A Manifesto for Labour Law: what would it look like in Scotland?

Submitted by sglenister on Fri, 05/05/2017 - 16:15

05 May 2017

By Gregor Gall, Professor of Industrial Relations at the University of Bradford; Director of the Jimmy Reid Foundation; and Editor of the Scottish Left Review

In this abridged version of an article originally published by the Jimmy Reid Foundation, Professor Gregor Gall describes the Institute of Employment Rights' Manifesto for Labour Law and discusses its implementation in Scotland. For the full version of the article, please click here.

The premise of the Institute of Employment Rights' Manifesto for Labour Law is to shift the focus of labour law from statutory minimum rights to collective bargaining, allowing workers to organise and negotiate for higher wages and conditions within not only their companies but across entire sectors. Such sectoral collective bargaining could lead to wage and condition floors being set across industries, which can be built on at company level. This should lead to higher pay and better conditions, adding to workers' job security and income. What this amounts to is using the law as an enabler rather than being wholly reliant upon it to deliver protection whilst recognising that without strong unions, individual employment rights are too difficult to enforce at a workplace level. Moreover, it also recognises that too strong a focus on individual employment rights wrongly suggests the only role of the state is to enforce minimum standards with everything else left to determination by the market.

However, the Manifesto for Labour Law also recommends that the definition of the legal term 'worker' is reviewed so that all workers are covered no matter the attempts to impose the bogus status of 'self-employed' upon them and that the repercussions for those employers who break the rules are both punitive and deterrent in nature. Part of this would involve rebuilding the regime of regulation and enforcement through having labour inspectors within workplaces to make sure the law is followed, labour courts specifically focused on employment cases, and sanctioning unscrupulous employers including through criminal proceedings.

Sectoral (industry-wide, multi-employer) collective bargaining along the lines deployed in Germany, Sweden, Norway and Denmark works by creating a floor of collectively bargained basic terms applicable to all employers in the sector. The terms are binding on all employers within the sector, whether or not they recognise unions or participate in the bargaining process. The minimum terms can be improved upon through local bargaining or in individual employment contracts, but they cannot be undercut. This forces employers to compete by innovating and investing in their workforce, rather than cutting wages. This works to improve productivity and increase wages, stimulating demand. The process can also help tackle some of the problems linked to immigration and the importing of cheap labour.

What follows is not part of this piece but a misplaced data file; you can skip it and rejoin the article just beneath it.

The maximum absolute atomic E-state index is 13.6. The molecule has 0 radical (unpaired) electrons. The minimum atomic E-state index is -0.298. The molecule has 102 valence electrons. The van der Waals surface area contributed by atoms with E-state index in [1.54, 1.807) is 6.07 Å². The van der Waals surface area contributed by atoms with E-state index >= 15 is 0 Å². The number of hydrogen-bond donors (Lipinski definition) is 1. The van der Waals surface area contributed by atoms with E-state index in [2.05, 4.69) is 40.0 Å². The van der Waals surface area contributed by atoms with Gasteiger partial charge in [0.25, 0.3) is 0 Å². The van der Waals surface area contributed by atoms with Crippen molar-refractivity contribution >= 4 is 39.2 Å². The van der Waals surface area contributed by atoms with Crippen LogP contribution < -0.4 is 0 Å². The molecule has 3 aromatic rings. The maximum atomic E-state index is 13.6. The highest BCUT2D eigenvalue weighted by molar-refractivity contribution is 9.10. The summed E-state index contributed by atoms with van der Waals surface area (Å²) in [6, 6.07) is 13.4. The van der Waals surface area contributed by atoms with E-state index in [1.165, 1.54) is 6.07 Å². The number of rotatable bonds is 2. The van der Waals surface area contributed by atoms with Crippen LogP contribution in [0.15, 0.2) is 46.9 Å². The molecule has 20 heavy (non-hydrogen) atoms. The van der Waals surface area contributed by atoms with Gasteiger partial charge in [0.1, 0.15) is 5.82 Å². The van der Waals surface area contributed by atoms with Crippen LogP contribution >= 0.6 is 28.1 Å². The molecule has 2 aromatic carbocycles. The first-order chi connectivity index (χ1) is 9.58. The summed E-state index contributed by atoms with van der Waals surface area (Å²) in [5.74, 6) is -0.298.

To achieve this, the proposals include a new Ministry of Labour responsible for promoting collective bargaining, and Sectoral Employment Commissions that would set minimum terms and conditions for each industry, through the negotiation of sector-level agreements (see below on detailed proposals). 


Workers' rights today

The extent and coverage of union recognition and collective bargaining have fallen in Britain over the last thirty years as employers and the state have attacked them. The consequence has been workers in Britain work longer hours for less pay than in most other competitor economies in western Europe. The overall effect of this is shown in the proportion of GDP going to wages falling from a high of 65% in the mid-1970s to 53% by mid-2010s. And given that this is the total spent on wages, it does not take into account the extremely unequal way these wages are distributed. To quote from the manifesto:

On average, British workers work more hours per week, more days per year, more years before they retire, after which they receive lower levels of pension than most of their European counterparts. In comparison to other European workers they have generally received less education and training, and (because of lack of employer investment) their productivity is lower. They get fewer paid holidays than almost all European comparators (the Working Time Directive notwithstanding). Their pay is so low that a great proportion of them are in poverty (and the State subsidises employers’ low wages in respect of a higher proportion of workers) than almost anywhere elsewhere in Europe. The gender pay gap is at a wholly unacceptable level ... [with] ‘the law has been moulded purposefully to achieve these outcomes … [so that] by 2011 Britain had fallen to the second lowest in Europe in terms of the level of collective bargaining coverage. Coverage is probably less than 20% today, lower than at any time since before the First World War.